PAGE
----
Considerations for Hiring Seasonal Employees

Every year as summer approaches, many businesses look to meet heightened demand during their busy season by hiring seasonal employees. Others seek to employ college students who are on break as a way to build their talent pipeline and help augment their workforce. Whatever the reason, bringing on temporary workers comes with challenges and considerations. Here is what companies need to know when hiring seasonal staff.


Communicate salary expectations with prospective interns, clarifying whether the position is paid or unpaid, and if there are additional benefits such as stipends or bonuses. Outline compensation details, including hourly rates or fixed amounts, ensuring interns understand their financial arrangements before accepting the position.

Ensure the intern understands the role by providing clear expectations and goals, and by outlining responsibilities. Determine whether the internship is part of the intern’s educational program. If so, you may be required to include integrated coursework or receipt of credit. Foster a supportive environment that promotes growth, learning, and professional development, while also protecting their rights. While internships are a great way to scout future talent, be sure to communicate there is no guaranteed employment following an internship. 

Worker Classification

Just like with permanent employees, you need to assess if your seasonal staff are independent contractors or employees based on labor law guidelines. Classification of employees determines their pay structure and eligibility for overtime. Employees classified as exempt must be paid on a salary basis and are not entitled to overtime pay. Employees classified as non-exempt (hourly) do not pass the duties test and must be paid overtime based on 40 hours in a workweek (in most states).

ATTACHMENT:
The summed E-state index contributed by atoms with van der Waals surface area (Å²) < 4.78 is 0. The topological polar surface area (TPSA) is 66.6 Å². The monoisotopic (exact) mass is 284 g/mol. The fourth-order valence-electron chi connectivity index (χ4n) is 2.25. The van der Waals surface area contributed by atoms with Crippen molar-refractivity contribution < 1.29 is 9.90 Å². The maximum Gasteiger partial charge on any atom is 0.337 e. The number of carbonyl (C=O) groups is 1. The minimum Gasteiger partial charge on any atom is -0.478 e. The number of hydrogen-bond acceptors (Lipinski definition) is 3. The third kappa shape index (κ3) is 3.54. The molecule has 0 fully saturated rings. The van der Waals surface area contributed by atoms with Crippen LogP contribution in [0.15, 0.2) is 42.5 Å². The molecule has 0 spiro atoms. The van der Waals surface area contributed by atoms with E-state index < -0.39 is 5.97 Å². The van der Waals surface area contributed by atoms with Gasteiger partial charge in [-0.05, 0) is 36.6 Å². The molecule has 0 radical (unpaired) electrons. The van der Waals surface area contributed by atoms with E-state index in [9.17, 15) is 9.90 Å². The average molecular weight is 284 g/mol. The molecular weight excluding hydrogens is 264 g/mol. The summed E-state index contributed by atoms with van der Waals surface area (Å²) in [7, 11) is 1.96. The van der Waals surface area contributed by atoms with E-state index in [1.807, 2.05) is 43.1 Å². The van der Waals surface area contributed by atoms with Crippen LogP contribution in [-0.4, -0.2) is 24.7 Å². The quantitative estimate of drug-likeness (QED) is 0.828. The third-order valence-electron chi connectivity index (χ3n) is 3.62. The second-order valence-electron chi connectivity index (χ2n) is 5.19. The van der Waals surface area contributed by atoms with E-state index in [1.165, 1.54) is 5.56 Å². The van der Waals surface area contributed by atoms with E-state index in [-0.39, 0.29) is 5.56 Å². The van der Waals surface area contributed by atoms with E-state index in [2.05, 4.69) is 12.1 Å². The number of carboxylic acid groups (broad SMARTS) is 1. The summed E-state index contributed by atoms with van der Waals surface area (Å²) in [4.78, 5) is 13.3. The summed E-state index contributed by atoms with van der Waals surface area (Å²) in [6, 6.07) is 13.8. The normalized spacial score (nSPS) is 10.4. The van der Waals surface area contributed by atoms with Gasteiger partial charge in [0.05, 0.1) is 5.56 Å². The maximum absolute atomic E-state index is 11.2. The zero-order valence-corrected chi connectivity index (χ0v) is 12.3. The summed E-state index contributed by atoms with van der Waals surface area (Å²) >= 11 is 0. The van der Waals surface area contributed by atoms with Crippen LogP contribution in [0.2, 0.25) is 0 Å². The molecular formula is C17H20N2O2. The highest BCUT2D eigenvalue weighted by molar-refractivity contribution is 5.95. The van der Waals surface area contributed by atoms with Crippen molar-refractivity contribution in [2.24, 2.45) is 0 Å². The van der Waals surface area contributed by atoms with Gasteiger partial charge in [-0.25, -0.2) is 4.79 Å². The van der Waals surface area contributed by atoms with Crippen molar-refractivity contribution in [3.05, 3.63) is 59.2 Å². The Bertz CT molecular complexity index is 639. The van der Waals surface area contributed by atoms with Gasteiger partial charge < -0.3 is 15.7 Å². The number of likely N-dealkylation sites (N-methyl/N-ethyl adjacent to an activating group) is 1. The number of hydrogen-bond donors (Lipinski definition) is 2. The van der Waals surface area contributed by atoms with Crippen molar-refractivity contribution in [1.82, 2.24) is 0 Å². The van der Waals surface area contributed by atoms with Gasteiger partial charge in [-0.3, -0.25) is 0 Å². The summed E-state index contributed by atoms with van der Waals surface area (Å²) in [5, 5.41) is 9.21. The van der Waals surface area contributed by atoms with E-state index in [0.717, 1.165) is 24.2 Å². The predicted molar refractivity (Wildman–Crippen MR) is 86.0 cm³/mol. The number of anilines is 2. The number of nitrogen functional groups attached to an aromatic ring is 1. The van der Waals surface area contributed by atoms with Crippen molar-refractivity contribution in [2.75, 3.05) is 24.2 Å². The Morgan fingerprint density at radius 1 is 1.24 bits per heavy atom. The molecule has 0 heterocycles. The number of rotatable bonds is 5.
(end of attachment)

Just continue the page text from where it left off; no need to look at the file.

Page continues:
A new rule under the Fair Labor Standards Act (FLSA) is in effect starting July 1, 2024. Most salaried workers who earn less than $844 per week will become eligible for overtime pay. On January 1, 2025, most salaried workers who make less than $1,128 per week will become eligible for overtime pay. Wage law violations from misclassification can be costly, so it’s important to keep on top of any changes.

Minimum Working Age

Be aware of both the FLSA rules and their state’s laws whenever employing people under 18 years old. As a general rule, the FLSA sets 14 years old as the minimum age for employment and limits the number of hours worked by minors under the age of 16.

Health Benefits

Seasonal workers aren’t typically offered company health insurance, 401(k), or other benefits you’d normally extend to your full-time employees. When it comes to ACA and determining whether you are an applicable large employer (ALE) with 50 or more full-time employees, it’s important to understand the definition of a seasonal employee. To be classified as an ACA seasonal employee, the duration of the employment is six months or less and the job is performed around the same approximate time each year.

Time Off Policies

Finally, make sure seasonal workers have your handbook/time off policy and understand how to request it. Be aware of state-mandated sick leave, which applies to seasonal and part-time workers as well. 

Are you hiring seasonal employees? Whether you’re looking to bring on board temporary or permanent, full-time staff members, we can help. Contact us today.

3 HR Best Practices Every Small Business Should Follow